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What’s in a Name? How to Decide What Your Business Should be Called
You have an idea for an amazing business – you have so many ideas for what you want to sell, who would be excited about your product or service, and all the problems that will be solved now that you’re going into business for yourself.
There’s only one BIG problem: What will you name it?
Until you have a name for your business, you can’t secure a domain for your website, figure out your logo, or set up social media accounts – your business can’t even formally exist until you name it.
Just like naming a child or a pet, naming your business will have major significance – it’s a name you won’t want to change, which people will be saying and reacting to for years, and which will essentially set your business in motion.
Apple wouldn’t be able to exercise such minimalism in their branding if they were called XYZ 123 Super Complex Computer Company. It just wouldn’t have the pizzazz. McDonald’s may not have the golden arches if their name didn’t start with an M.
Think about how quickly Coca Cola was shortened to Coke because their original brand name was just too long. Your business’s name will be your first impression to other businesses, consumers, and the general public so it HAS to be good, and it should reflect who you are right away.
Try these tips for finding the perfect name for your business:
Choosing a Name For Your Business in 8 Steps
Before anything else, you should know who you are and who you want consumers to perceive you to be. If you are a soft, peaceful spa you might not want to go with a name that sounds ferocious, overly energized, or messy – a name that might be perfect for a trampoline park.
Think about your mission and how to reflect your values and goals in a few words. While those words might not end up in your name, they can motivate the words that you DO choose for your business.
Make a brainstormed list of all of the adjectives and phrases you would use to describe your business, your products or services, your customers, and yourself as the founder.
Exercise Your Creativity
To get your creative juices flowing and spend time thinking about your business in new and different ways, try some branding exercises. We like this booklet from 99Designs and the 20 questions from Lean Labs to get you thinking.
Make a Mood Board
Sometimes creating a visual collage for your business – the mood you want to convey, the brick and mortar space of your dreams, the websites you like, and the products or packaging you’d like to emulate, and more – can help you to define it.
Grab images from a Google search, Pinterest or Instagram, or out of magazines and go to town creating a collage of the ones that speak to you. Once you’ve made your collection, try to name it – like a piece of artwork. What words or phrases come to mind.
Search the Web
For domain possibilities, that is! You can test for open domain names by searching for them on your hosting site of choice – try Bluehost – or by typing them in. If YourBusinessNameIdea.com is available, it might be a sign that you should snag it before someone else does! If it’s not available, you can try to switch it up a little, go with a .net instead, or take it as a sign that you should pick something else!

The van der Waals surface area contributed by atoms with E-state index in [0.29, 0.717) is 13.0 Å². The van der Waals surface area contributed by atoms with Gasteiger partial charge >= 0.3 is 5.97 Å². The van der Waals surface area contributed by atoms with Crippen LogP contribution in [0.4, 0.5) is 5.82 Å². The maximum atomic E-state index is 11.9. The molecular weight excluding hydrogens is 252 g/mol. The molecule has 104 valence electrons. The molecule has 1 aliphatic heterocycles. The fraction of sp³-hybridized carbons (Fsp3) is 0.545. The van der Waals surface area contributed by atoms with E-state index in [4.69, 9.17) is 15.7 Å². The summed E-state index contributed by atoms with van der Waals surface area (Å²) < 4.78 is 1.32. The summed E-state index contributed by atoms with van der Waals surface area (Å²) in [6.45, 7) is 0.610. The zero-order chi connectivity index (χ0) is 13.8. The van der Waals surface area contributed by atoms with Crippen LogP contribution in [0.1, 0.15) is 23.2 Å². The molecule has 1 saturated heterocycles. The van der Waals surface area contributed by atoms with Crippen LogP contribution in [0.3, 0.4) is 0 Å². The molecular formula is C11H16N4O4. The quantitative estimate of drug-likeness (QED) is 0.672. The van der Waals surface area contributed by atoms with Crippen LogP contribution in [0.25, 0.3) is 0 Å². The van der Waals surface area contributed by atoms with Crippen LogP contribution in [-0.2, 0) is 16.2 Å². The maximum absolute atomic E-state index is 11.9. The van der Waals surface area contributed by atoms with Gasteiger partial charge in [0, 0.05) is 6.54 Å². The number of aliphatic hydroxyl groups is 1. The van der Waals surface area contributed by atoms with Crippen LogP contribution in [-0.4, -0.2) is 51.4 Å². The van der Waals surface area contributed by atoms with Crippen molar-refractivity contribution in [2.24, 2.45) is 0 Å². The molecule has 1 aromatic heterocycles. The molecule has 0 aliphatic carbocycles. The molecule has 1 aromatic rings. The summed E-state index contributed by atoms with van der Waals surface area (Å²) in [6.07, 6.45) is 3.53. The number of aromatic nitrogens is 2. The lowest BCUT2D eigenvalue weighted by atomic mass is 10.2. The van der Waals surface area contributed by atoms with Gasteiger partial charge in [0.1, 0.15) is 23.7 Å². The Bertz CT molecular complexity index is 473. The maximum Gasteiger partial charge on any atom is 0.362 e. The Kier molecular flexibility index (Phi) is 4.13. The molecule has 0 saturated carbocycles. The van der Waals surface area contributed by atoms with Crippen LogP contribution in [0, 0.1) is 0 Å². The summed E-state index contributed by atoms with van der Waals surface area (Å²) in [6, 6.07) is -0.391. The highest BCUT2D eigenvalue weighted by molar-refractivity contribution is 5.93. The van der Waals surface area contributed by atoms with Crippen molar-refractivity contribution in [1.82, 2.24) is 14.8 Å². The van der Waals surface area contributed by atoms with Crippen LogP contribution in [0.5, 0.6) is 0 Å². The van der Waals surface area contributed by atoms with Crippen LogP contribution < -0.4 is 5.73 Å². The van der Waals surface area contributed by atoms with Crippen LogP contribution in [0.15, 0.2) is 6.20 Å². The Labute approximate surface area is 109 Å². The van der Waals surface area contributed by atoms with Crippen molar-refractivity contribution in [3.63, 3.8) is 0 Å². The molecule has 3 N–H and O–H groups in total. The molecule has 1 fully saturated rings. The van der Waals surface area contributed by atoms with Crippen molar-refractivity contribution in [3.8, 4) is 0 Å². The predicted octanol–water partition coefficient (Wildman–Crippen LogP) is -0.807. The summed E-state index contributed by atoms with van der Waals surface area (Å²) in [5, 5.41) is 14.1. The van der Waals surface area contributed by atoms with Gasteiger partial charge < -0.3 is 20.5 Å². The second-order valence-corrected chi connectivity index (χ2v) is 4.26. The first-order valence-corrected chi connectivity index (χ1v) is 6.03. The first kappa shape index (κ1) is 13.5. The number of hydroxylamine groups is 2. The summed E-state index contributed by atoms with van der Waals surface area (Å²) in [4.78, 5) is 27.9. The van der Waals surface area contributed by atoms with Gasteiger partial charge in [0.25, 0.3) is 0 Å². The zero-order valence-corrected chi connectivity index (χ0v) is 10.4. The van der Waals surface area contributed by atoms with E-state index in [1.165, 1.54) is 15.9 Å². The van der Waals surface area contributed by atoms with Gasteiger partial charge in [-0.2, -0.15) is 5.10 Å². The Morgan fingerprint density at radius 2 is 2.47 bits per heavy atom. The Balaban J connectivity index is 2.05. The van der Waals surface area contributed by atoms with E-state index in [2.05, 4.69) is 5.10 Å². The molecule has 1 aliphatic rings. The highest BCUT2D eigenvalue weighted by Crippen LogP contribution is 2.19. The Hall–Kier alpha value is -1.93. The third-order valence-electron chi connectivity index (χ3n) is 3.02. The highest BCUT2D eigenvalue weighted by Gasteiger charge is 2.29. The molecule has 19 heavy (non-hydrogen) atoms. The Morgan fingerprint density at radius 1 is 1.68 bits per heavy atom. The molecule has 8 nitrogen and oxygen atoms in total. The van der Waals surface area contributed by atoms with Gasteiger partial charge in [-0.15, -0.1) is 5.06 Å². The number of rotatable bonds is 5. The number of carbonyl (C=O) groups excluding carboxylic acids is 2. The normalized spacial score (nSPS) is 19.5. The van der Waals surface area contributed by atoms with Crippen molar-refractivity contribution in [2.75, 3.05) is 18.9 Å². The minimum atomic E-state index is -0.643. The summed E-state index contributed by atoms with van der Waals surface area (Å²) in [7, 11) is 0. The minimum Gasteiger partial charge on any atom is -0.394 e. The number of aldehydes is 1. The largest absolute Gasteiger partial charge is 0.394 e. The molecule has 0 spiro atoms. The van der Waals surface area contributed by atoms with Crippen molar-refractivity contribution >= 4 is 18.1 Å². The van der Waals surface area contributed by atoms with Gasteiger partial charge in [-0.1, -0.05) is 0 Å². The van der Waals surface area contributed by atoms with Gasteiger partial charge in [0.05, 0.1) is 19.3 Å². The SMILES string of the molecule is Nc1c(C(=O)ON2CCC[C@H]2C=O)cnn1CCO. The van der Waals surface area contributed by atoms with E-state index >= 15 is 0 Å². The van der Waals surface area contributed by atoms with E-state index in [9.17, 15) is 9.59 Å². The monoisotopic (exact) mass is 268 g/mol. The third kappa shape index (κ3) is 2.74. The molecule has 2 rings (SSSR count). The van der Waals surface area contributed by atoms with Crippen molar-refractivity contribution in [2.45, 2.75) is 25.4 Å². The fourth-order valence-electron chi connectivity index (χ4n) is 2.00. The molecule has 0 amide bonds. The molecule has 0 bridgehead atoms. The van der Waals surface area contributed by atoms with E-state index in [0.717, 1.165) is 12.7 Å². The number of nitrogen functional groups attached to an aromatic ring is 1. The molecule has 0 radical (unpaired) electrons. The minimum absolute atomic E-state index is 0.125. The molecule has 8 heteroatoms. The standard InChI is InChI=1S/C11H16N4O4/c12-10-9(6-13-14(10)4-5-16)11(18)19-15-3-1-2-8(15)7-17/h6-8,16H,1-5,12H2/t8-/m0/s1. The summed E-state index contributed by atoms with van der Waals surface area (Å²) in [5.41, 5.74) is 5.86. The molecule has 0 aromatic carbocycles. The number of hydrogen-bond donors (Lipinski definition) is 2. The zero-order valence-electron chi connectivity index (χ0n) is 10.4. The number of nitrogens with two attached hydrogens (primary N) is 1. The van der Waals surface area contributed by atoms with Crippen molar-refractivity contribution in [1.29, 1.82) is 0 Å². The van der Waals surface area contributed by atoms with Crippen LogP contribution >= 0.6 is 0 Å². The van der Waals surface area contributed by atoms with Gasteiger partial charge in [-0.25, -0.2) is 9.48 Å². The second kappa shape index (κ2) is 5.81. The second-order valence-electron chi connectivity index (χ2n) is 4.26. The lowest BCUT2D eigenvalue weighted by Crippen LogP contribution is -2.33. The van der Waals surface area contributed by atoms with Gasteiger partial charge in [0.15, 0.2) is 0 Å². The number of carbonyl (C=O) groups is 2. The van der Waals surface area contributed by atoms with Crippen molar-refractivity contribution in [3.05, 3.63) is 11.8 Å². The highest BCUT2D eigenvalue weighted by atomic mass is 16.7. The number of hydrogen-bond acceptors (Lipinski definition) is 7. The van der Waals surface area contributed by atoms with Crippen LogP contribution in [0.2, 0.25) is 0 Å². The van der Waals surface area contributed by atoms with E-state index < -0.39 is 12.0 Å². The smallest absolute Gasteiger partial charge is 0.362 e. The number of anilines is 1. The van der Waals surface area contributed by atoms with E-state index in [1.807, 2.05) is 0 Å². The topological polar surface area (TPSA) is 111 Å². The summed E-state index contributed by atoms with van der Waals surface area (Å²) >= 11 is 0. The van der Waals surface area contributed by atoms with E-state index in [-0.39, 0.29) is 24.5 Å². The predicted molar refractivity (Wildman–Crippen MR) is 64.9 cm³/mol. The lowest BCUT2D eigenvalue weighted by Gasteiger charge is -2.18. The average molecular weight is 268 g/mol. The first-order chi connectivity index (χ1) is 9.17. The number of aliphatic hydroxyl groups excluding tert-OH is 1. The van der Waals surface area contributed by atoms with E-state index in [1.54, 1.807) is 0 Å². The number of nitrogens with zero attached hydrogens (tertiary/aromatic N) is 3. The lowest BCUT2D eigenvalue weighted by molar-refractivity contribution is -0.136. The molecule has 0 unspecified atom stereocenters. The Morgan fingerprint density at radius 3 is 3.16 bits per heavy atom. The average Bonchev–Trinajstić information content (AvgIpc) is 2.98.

Feel Out Competitors
There’s two reasons to know your competitors intimately – to know what you should do and to know what NOT to do. Keeping up with (and surpassing) your competitors is a tenuous balance of doing your own thing and keeping a watchful eye on the others.
What are your competitors’ business names? Do they have anything in common? Which ones do you like? What about companies that are NOT your direct competitors but which are in the same space or which share an audience with your business?
Write down anything you want to avoid “sounds too stuffy, too long to say out loud” as well as things you like “Sounds speedy and efficient, this one is clever!” These notes will help you critique your own ideas.
No one can name your business except for you. However, you can illicit some feedback from the people you trust – or from random people you meet! If you have your name narrowed down to a few, get feedback without context and see how people react. If you’re nowhere near the narrowing-down phase, put people on the spot and see what comes out – it might not be branding gold, but it could spark something!
Consider the Details
When in doubt, consider that many businesses are named after their founding members or their families (like Wendy’s) or their brand promise and offerings (like Best Buy or HomeGoods). You don’t want your brand name to be forgettable, vague, or boring but you may be able to derive some inspiration from the basics about your business.
Do you have an interesting street address, someone you could honor, or an interesting product offering that might make your business stand out? Make a list of maybes and see what happens!
Once you have a great business name – or a few favorites – test them against Fortune Magazine’s Top Ten Rules for Business Naming:
- Is it unique and unforgettable?
- Is it obvious to spell correctly?
- Will it be pronounced correctly?
- Is it simple enough?
- Does it make sense WITHOUT an explanation?
- Does it hint at what you do?
- Is it available as a business name or trademark?
- Can you snag the .com?
- Are you free to change locations or product lines and keep your name?
- Does your target market like it?
If you don’t pass all ten items on this list, decide whether YOU can live with the ones you missed. A 10/10 business name is probably a great choice that won’t confuse, mislead, or offend potential customers and you’ve got yourself a winner!